Entrance of the Manila North Cemetery
|Owned by||Manila City Government|
|Size||54 ha (130 acres)|
|Find a Grave||Manila North Cemetery|
The Manila North Cemetery (Spanish: Cementerio del Norte) is one of the oldest cemeteries in Metro Manila, Philippines. The cemetery is owned by and located in the City of Manila, the national capital, and is one of the largest in the metropolis at 54 hectares. It is located alongside Andrés Bonifacio Avenue and borders two other important cemeteries: the La Loma Cemetery and the Manila Chinese Cemetery. Numerous impoverished families notably inhabit some of the mausoleums.
The Manila North Cemetery was formerly part of La Loma Cemetery, but was separated as an exclusively Catholic burial ground.The cemetery formerly known as Cementerio del Norte was laid out in 1904.
During the Japanese occupation of the Philippines in World War II the cemetery became the site of atrocities, with accounts that Imperial Japanese forces led by General Tomoyuki Yamashita brutally killing more than 2,000 unarmed noncombatants in the cemetery from October to November 1944.
The cemetery being one of the oldest cemeteries in the metropolis is evident on the different designs of mausoleums that reflect the prevailing architectural style in the Philippines during the period they were constructed. The styles range from simple, plain-painted with a patch of greenery, to very complex designs that contain reliefs that are difficult to carve while also having different colors.
Many people already live inside the cemetery with some of them serving as caretakers of the mausoleums where they also stay to survive. When the families or owners of the mausoleums come, especially during and after All Soul's Day, the families transfer to other places. In addition, the informal settlers often serve as informal tour guides, bringing visitors to tombs of famous people and discussing the oral history of the area.Others take advantage of the quantity of visitors during the Allhallowtide holiday, setting up stalls to sell drinks and snacks, and providing visitors other services like renting out their toilets.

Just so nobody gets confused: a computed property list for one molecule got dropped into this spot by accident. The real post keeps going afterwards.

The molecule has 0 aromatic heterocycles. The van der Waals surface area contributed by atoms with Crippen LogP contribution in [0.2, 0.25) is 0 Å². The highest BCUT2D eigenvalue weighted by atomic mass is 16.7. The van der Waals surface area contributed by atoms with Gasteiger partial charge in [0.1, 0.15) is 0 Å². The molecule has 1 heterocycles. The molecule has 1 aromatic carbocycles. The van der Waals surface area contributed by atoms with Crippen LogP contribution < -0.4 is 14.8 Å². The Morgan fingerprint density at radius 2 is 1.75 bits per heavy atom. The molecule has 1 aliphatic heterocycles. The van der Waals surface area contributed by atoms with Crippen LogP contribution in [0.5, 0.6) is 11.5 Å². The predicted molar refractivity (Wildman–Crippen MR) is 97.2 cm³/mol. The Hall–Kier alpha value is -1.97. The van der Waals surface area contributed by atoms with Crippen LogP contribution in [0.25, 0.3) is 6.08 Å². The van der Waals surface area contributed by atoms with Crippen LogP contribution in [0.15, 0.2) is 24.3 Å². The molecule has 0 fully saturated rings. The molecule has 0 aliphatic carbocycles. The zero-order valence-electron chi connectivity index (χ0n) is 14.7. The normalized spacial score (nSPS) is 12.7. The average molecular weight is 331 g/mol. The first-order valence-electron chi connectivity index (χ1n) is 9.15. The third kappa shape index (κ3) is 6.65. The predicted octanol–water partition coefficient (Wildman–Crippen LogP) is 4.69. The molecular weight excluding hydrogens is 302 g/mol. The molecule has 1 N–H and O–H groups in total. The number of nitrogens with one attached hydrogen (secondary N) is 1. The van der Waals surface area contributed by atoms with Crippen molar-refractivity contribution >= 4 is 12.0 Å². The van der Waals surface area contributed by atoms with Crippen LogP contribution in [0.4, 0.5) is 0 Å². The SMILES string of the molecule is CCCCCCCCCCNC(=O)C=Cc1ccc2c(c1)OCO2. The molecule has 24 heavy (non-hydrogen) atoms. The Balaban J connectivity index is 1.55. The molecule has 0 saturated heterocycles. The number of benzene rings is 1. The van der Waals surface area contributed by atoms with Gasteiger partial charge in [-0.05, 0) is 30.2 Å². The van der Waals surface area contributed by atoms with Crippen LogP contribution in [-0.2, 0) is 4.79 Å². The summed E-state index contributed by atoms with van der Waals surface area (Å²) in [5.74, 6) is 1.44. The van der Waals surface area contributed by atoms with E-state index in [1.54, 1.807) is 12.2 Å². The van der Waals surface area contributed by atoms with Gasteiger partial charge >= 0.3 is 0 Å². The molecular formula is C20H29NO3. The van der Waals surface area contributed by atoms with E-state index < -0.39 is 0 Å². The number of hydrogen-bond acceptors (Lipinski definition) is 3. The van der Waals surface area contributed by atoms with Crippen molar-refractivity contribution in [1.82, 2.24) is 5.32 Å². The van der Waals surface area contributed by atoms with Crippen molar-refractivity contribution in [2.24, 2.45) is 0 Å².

Clearing operations made in 2019 destroyed the shanties and other obstructions inside the cemetery, displacing the families who lived in the makeshift homes and in the mausoleums.
The Bautista-Nakpil Pylon at the North Cemetery was designed by Juan Nakpil as a tribute to both Bautista and Nakpil families, including his uncle and benefactor, Dr. Ariston Bautista. The funerary pylon is a tall, square podium which has four human figures on the top corners that form a gesture of prayer capping off the tall columns. The frontal side is embellished by geometricized flowers, spiraling foliage, and nautilus shells in low-relief concrete panels which has a highly decorized stoup on the lower portion.An octagonal lantern-like form sits on top of the podium with miniature columns buttressing on all sides and crowned by a rigid dome.
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Most of the people have their tombs on the main avenue of the cemetery while other notable people are located near the main entrance.
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